Carry On Henry was perhaps the last of the great Carry On films. The franchise declined during the 70s as changing tastes forced the films to become more overtly crude, and as the regular cast members slowly dropped by the wayside. Carry On Henry has most of the old team still in place and and still at the top of their game. It also benefits from remarkably high production values and a genuinely clever script by Talbot Rothwell.
I’ve always been particularly fond of the historical Carry On movies - they seemed to be ideally suited to the Carry On treatment.
Henry VIII, having disposed of one unwanted wife, is looking forward to his marriage with Marie of Normandy (Joan Sims). He has been assured that she is a rare beauty and it is also a politically advantageous match, Marie being a favourite cousin of the King of France. This time he is certain he has married wisely and everything seems to be going swimmingly until the wedding night when Henry makes a horrific discovery on his wedding night - his new queen is addicted to garlic. And Henry cannot bear the thought of even being in the same room as someone who has eaten garlic, much less sharing a bed with her.
Of course the marriage must be annulled but there are difficulties. In fact Rothwell’s script throws in a whole series of hilarious difficulties as Henry constantly changes his mind. He doesn’t want his new queen but he does want the very generous present the King of France has offered him to celebrate this illustrious marriage. Further complications ensue - the queen becomes pregnant but Henry knows that whoever the father is it certainly isn’t him. Suspicion falls on Henry’s equerry, Sir Roger de Lodgerley (Charles Hawtrey).
And Henry has his eye on a new prospective queen - the voluptuous Bettina (Barbara Windsor).
Somehow his chief advisers, his Chancellor Thomas Cromwell (Kenneth Williams) and Cardinal Wolsey (Terry Scott), have to find a way to do the impossible - to keep Henry happy, to keep the King of France happy, to keep the Vatican happy and find a way for Henry to get his hands on both the French king’s 50,000 gold pieces and the luscious Bettina. They also have to deal with a plot by the disaffected Lord Hampton of Wick (Kenneth Connor) to overthrow the king.
For a comedy film it’s quite an involved plot but it sets up a whole series of inspired farcical situations. While the screenplay is filled to overflowing with sexual innuendo it’s all good-natured harmless fun that never descends into outright crudity. There are gags in abundance and they’re very very funny.
Barbara Windsor does have a couple of brief nude scenes but surprisingly enough they actually have something to do with the plot.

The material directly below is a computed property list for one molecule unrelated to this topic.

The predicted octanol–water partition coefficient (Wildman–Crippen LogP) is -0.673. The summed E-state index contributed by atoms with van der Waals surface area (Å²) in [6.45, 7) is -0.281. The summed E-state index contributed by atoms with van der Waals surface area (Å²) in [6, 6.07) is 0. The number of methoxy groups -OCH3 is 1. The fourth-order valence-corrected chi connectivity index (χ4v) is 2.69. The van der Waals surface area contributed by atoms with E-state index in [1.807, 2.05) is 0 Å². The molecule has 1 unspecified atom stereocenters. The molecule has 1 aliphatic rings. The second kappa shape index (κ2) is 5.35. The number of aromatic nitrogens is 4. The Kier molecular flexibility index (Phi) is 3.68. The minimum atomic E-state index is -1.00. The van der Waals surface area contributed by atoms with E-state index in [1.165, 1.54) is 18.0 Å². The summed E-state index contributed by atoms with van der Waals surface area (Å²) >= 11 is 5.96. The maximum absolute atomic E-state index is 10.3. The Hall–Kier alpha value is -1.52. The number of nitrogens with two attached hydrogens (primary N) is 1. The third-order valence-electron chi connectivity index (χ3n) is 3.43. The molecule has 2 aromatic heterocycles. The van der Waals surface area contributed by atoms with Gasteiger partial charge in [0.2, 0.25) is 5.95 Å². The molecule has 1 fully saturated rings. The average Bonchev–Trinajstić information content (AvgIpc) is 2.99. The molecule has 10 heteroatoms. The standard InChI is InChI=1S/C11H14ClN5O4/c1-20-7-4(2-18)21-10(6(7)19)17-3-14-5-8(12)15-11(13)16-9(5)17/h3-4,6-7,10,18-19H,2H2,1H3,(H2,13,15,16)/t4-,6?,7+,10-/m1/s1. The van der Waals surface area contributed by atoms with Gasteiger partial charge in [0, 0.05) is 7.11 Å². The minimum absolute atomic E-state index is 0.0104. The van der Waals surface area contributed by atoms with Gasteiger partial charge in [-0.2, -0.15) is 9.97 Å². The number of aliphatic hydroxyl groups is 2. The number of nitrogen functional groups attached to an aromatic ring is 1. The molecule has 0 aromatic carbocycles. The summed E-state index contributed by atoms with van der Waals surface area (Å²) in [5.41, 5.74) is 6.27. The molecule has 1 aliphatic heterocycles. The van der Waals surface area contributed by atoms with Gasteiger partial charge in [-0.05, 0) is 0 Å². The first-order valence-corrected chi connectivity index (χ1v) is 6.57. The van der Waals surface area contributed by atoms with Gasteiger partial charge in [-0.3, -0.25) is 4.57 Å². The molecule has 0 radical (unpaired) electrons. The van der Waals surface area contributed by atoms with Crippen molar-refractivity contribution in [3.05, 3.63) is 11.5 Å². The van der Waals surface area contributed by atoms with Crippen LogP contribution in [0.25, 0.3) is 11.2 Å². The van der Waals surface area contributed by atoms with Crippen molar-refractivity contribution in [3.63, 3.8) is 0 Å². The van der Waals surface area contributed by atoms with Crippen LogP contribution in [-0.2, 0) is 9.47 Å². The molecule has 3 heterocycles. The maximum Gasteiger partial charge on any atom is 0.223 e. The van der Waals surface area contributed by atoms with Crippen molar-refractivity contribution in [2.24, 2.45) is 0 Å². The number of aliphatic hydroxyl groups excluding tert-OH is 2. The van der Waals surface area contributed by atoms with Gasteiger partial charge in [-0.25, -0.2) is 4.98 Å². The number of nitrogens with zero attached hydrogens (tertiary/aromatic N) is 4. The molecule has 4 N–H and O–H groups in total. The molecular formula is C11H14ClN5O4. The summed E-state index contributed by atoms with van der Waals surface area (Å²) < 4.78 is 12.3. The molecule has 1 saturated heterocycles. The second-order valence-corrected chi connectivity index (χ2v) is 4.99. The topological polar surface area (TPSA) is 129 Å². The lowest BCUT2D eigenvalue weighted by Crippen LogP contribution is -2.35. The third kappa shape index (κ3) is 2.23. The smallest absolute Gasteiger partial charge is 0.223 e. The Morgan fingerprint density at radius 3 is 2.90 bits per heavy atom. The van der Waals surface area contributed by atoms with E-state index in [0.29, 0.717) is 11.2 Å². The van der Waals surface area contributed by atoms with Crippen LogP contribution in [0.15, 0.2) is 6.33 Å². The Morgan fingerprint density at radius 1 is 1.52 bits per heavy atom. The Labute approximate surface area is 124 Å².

This was the 21st Carry On movie and by this time the regulars knew how to get the maximum in laughs from any script and this time they are given terrific material to work with. Kenneth Williams is in scintillating form and he and Terry Scott make a superb team as the hapless constantly conspiring advisers. Sid James is perfect as the randy but perpetually frustrated Henry. Barbara Windsor is at her bubbly best. Joan Sims gets one of her best roles in the series and delivers one of the ripest French accents you’ll ever hear. Charles Hawtrey gets a bigger role than usual and takes foppishness further than anyone could possibly imagine it could be taken. Kenneth Connor has a fairly small part but makes the most of it. The supporting players get their chances as well, especially Julian Orchard’s outrageous turn as the French ambassador, the aptly named Duc de Poncenay.
Gerald Thomas directed every single Carry On movie. Apart from being very good at directing comedy he was a master of the art of bringing in a low-budget movie on schedule and on budget.
The film was shot at Pinewood Studios and makes use of some magnificent sets (presumably built for bigger budgeted movies). The costumes are quite stunning. Cinematographer Alan Hume made sixteen Carry On movies and knew how to get good results without wasting unnecessary time. Carry On Henry was a very cheap movie but it actually looks quite lavish and rather polished. It shows what can be done on a tight budget when you have a cast of crew of seasoned professionals who get on with the job.
The ITV Studios DVD, from their Carry On: The Ultimate Collection boxed set, includes a number of extras. There’s a extremely short contemporary “making of” featurette which is worth watching for a very brief but screamingly funny interview with Kenneth Williams. There’s also an audio commentary featuring cinematographer Alan Hume who remembers the making of the movie as being non-stop fun.
Watching the movie is also non-stop fun. It’s not only the best of the later Carry Ons, it’s also one of the best of the whole series. Very highly recommended.